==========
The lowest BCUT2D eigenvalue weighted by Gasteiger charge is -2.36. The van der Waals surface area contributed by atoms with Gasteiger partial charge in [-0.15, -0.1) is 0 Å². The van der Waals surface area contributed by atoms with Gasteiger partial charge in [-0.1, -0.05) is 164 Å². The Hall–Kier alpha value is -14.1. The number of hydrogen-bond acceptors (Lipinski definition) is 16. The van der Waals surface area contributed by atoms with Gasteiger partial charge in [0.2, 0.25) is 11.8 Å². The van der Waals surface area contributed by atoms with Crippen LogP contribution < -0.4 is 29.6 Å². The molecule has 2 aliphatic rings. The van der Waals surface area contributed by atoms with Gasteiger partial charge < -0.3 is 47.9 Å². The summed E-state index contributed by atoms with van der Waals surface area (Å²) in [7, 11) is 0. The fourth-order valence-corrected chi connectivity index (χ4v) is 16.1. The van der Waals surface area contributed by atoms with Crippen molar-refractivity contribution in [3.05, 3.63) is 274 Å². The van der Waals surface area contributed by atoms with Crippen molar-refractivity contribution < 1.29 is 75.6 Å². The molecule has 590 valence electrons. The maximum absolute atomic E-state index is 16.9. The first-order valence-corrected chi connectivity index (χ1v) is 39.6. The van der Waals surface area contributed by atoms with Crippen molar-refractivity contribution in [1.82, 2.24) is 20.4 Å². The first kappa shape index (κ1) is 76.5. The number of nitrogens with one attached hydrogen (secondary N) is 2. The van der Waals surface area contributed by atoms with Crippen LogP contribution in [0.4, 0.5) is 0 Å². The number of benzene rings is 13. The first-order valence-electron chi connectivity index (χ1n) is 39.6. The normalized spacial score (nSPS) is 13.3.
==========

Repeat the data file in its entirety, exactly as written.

The lowest BCUT2D eigenvalue weighted by Gasteiger charge is -2.36. The van der Waals surface area contributed by atoms with Gasteiger partial charge in [-0.15, -0.1) is 0 Å². The van der Waals surface area contributed by atoms with Gasteiger partial charge in [-0.1, -0.05) is 164 Å². The Hall–Kier alpha value is -14.1. The number of hydrogen-bond acceptors (Lipinski definition) is 16. The van der Waals surface area contributed by atoms with Gasteiger partial charge in [0.2, 0.25) is 11.8 Å². The van der Waals surface area contributed by atoms with Crippen LogP contribution < -0.4 is 29.6 Å². The molecule has 2 aliphatic rings. The van der Waals surface area contributed by atoms with Gasteiger partial charge < -0.3 is 47.9 Å². The summed E-state index contributed by atoms with van der Waals surface area (Å²) in [7, 11) is 0. The fourth-order valence-corrected chi connectivity index (χ4v) is 16.1. The van der Waals surface area contributed by atoms with Crippen molar-refractivity contribution in [3.05, 3.63) is 274 Å². The van der Waals surface area contributed by atoms with Crippen molar-refractivity contribution < 1.29 is 75.6 Å². The molecule has 590 valence electrons. The maximum absolute atomic E-state index is 16.9. The first-order valence-corrected chi connectivity index (χ1v) is 39.6. The van der Waals surface area contributed by atoms with Crippen molar-refractivity contribution in [1.82, 2.24) is 20.4 Å². The first kappa shape index (κ1) is 76.5. The number of nitrogens with one attached hydrogen (secondary N) is 2. The van der Waals surface area contributed by atoms with Crippen LogP contribution in [0.4, 0.5) is 0 Å². The number of benzene rings is 13. The first-order valence-electron chi connectivity index (χ1n) is 39.6. The normalized spacial score (nSPS) is 13.3.